The Use and Abuse of Precedent in Labor and Employment Arbitration, 52 U. Louisville L. Rev. 431 (2014), by Michigan Law Professor Theodore J. St. Antoine.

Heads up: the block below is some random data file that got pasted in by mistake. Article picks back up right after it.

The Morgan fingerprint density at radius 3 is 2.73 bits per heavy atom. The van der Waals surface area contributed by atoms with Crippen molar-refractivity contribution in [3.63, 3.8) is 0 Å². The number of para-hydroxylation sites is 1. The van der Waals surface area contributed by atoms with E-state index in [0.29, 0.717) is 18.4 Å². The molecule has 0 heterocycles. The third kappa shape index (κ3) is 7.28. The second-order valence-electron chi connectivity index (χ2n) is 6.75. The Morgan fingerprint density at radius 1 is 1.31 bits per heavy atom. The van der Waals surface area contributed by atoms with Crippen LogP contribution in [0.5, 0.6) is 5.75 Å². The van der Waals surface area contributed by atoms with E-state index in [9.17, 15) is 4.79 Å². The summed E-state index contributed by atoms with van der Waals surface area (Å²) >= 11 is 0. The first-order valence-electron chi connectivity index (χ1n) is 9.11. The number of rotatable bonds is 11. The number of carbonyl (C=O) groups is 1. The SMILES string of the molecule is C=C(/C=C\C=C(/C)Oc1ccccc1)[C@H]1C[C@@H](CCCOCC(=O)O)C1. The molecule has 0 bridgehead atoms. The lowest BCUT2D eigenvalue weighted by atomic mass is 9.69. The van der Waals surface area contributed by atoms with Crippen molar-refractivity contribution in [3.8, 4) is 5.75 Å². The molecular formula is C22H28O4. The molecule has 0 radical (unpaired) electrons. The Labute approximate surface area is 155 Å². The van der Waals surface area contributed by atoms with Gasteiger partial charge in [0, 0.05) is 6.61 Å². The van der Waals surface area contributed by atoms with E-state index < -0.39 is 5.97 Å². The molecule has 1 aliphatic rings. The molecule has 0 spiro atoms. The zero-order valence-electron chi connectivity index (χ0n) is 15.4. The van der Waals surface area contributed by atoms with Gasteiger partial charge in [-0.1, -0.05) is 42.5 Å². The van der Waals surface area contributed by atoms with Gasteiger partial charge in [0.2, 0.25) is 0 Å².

Today I believe that the vast majority of arbitrators and advocates would agree that precedent has a salutary role to play in the arbitral process. The situation is different, of course, from the function of precedent or stare decisis (translated by a fabled country lawyer as “the mistake stands!”) in the judicial system. There, the hierarchy of courts calls for lower courts to treat as binding the decisions rendered by higher courts. And to maintain the benefits of uniformity, predictability, and stability in the legal system, even the superior courts are reluctant to overturn their own precedent except for some compelling reason.